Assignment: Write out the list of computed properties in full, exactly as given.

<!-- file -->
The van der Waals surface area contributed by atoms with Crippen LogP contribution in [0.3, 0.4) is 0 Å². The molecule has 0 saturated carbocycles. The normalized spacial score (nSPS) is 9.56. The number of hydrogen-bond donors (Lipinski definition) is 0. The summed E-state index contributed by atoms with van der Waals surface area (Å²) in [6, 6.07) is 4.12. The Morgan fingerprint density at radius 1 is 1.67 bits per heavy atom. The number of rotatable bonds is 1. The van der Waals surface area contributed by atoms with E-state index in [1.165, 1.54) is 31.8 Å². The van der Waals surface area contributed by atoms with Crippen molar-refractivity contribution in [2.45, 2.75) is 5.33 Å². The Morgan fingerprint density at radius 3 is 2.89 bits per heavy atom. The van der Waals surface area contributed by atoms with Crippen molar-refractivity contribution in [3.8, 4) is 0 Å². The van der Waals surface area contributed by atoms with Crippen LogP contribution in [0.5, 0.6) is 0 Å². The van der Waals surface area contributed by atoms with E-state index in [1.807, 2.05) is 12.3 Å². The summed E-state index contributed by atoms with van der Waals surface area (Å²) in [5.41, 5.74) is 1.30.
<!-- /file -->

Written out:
The van der Waals surface area contributed by atoms with Crippen LogP contribution in [0.3, 0.4) is 0 Å². The molecule has 0 saturated carbocycles. The normalized spacial score (nSPS) is 9.56. The number of hydrogen-bond donors (Lipinski definition) is 0. The summed E-state index contributed by atoms with van der Waals surface area (Å²) in [6, 6.07) is 4.12. The Morgan fingerprint density at radius 1 is 1.67 bits per heavy atom. The number of rotatable bonds is 1. The van der Waals surface area contributed by atoms with E-state index in [1.165, 1.54) is 31.8 Å². The van der Waals surface area contributed by atoms with Crippen molar-refractivity contribution in [2.45, 2.75) is 5.33 Å². The Morgan fingerprint density at radius 3 is 2.89 bits per heavy atom. The van der Waals surface area contributed by atoms with Crippen molar-refractivity contribution in [3.8, 4) is 0 Å². The van der Waals surface area contributed by atoms with Crippen LogP contribution in [0.5, 0.6) is 0 Å². The van der Waals surface area contributed by atoms with E-state index in [1.807, 2.05) is 12.3 Å². The summed E-state index contributed by atoms with van der Waals surface area (Å²) in [5.41, 5.74) is 1.30.